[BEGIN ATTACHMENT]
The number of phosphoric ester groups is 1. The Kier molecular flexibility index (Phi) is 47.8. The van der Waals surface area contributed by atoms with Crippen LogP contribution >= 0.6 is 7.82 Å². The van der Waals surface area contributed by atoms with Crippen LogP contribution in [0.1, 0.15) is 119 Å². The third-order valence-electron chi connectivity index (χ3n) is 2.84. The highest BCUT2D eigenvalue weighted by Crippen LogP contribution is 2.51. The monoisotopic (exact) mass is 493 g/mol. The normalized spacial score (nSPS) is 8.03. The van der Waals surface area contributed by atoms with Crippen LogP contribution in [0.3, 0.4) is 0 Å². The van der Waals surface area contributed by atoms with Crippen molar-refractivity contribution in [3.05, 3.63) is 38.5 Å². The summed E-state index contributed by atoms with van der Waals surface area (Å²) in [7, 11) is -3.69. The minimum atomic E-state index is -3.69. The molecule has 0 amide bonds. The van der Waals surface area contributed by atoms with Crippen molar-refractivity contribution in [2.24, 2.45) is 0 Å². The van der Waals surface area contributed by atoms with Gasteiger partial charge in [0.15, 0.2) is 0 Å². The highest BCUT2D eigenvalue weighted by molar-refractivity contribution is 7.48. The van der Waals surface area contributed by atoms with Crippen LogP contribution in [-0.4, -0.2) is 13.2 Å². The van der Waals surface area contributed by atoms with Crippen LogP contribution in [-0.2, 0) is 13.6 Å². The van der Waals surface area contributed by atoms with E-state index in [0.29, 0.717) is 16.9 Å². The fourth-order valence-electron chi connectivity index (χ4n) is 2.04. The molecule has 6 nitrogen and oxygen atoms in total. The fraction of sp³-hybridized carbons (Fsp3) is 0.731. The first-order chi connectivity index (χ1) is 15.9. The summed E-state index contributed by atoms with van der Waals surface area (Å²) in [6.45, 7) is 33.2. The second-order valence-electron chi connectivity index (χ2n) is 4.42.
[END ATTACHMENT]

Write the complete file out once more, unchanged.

The number of phosphoric ester groups is 1. The Kier molecular flexibility index (Phi) is 47.8. The van der Waals surface area contributed by atoms with Crippen LogP contribution >= 0.6 is 7.82 Å². The van der Waals surface area contributed by atoms with Crippen LogP contribution in [0.1, 0.15) is 119 Å². The third-order valence-electron chi connectivity index (χ3n) is 2.84. The highest BCUT2D eigenvalue weighted by Crippen LogP contribution is 2.51. The monoisotopic (exact) mass is 493 g/mol. The normalized spacial score (nSPS) is 8.03. The van der Waals surface area contributed by atoms with Crippen LogP contribution in [0.3, 0.4) is 0 Å². The van der Waals surface area contributed by atoms with Crippen molar-refractivity contribution in [3.05, 3.63) is 38.5 Å². The summed E-state index contributed by atoms with van der Waals surface area (Å²) in [7, 11) is -3.69. The minimum atomic E-state index is -3.69. The molecule has 0 amide bonds. The van der Waals surface area contributed by atoms with Crippen molar-refractivity contribution in [2.24, 2.45) is 0 Å². The van der Waals surface area contributed by atoms with Gasteiger partial charge in [0.15, 0.2) is 0 Å². The highest BCUT2D eigenvalue weighted by molar-refractivity contribution is 7.48. The van der Waals surface area contributed by atoms with Crippen LogP contribution in [-0.4, -0.2) is 13.2 Å². The van der Waals surface area contributed by atoms with Crippen LogP contribution in [-0.2, 0) is 13.6 Å². The van der Waals surface area contributed by atoms with E-state index in [0.29, 0.717) is 16.9 Å². The fourth-order valence-electron chi connectivity index (χ4n) is 2.04. The molecule has 6 nitrogen and oxygen atoms in total. The fraction of sp³-hybridized carbons (Fsp3) is 0.731. The first-order chi connectivity index (χ1) is 15.9. The summed E-state index contributed by atoms with van der Waals surface area (Å²) in [6.45, 7) is 33.2. The second-order valence-electron chi connectivity index (χ2n) is 4.42.